AICD updates best practice guide to governance amid sector concern
To address sector-wide concern driven in part by ongoing media scrutiny of governance, the Australian Institute of Company Directors (AICD) has updated its guide of Principles.
The Not-for-profits Governance Principles is a practical framework aimed at helping the leaders of the NFP sector understand and achieve good governance and will consist of 10 individual Principles, accompanied by supporting practices and guidance.
AICD Managing Director and CEO, Angus Armour, said that not-for-profit governance has never been more important: “Australians expect NFPs to be governed to the highest of standards, and the way they are run is increasingly being scrutinised.”
The report highlights governance concerns within the community and around practices, including fears that were born around the Aged Care Royal Commission. It has been made for directors and executives, but it will be a useful resource for others involved in the governance of NFPs, including managers, staff and volunteers.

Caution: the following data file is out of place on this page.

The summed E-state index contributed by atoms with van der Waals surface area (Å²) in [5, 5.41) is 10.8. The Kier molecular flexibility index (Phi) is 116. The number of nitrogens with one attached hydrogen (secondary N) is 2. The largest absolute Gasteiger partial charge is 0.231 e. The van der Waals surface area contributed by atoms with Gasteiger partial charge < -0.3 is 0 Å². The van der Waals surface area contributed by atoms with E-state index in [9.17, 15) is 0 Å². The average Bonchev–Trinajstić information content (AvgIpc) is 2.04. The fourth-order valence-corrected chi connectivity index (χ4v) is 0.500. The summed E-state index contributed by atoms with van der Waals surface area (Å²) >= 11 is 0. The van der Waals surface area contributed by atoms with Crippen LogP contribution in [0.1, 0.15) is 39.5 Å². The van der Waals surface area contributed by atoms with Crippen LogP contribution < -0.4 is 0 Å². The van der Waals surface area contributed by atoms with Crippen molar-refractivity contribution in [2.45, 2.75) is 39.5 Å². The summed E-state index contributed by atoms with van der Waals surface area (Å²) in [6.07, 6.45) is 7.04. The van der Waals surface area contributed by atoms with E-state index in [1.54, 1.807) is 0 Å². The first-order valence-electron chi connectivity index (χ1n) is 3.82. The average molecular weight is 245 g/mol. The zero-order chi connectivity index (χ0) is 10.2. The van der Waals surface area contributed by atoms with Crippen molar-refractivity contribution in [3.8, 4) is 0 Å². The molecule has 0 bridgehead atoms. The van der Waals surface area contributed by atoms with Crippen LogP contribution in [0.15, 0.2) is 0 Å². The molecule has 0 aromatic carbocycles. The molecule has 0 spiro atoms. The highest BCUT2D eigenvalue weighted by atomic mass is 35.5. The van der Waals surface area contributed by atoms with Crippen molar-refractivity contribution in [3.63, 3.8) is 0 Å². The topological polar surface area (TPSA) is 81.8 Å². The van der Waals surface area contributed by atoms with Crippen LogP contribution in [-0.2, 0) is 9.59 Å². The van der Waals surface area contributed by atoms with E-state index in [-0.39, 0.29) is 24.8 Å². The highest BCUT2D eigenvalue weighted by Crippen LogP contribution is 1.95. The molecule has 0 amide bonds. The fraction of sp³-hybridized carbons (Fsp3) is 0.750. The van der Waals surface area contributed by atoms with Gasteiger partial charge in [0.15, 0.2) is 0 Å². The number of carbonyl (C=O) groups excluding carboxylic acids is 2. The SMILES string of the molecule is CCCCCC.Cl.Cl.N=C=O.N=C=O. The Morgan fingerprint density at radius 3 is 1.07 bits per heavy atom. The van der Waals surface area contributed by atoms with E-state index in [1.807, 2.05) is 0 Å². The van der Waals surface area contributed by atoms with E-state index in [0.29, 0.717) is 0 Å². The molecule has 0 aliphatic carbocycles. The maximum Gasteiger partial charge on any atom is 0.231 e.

The P rinciples were made to be complementary to the Australian Charities and Not-for-profits Commission Governance Standards and is intended to be voluntary application.
Charities and not-for-profits are encouraged to use the resource as a framework around good governance practices, including the Board’s role and responsibilities, managing conflicts, organisational culture, stakeholder engagement and risk management.
AICD said the updated supporting practices will provide greater clarity for NFP directors on what good governance looks like to strengthen perceptions of the sector.
“Over a history of more than 200 years, not-for-profits have been a powerful and positive influence on the development of Australian society,” Armour said.
“It is vital that we support the sector with free resources such as these. We thank all members and stakeholders who contributed to the development of these Principles.”
The AICD has encouraged users to conduct regular assessments of performance and to report the outcome to members and stakeholders on an annual basis. It also suggests adopting an “if not, why not” approach to reporting, meaning an organisation will need to explain to stakeholders why it is not meting any part of the Principles.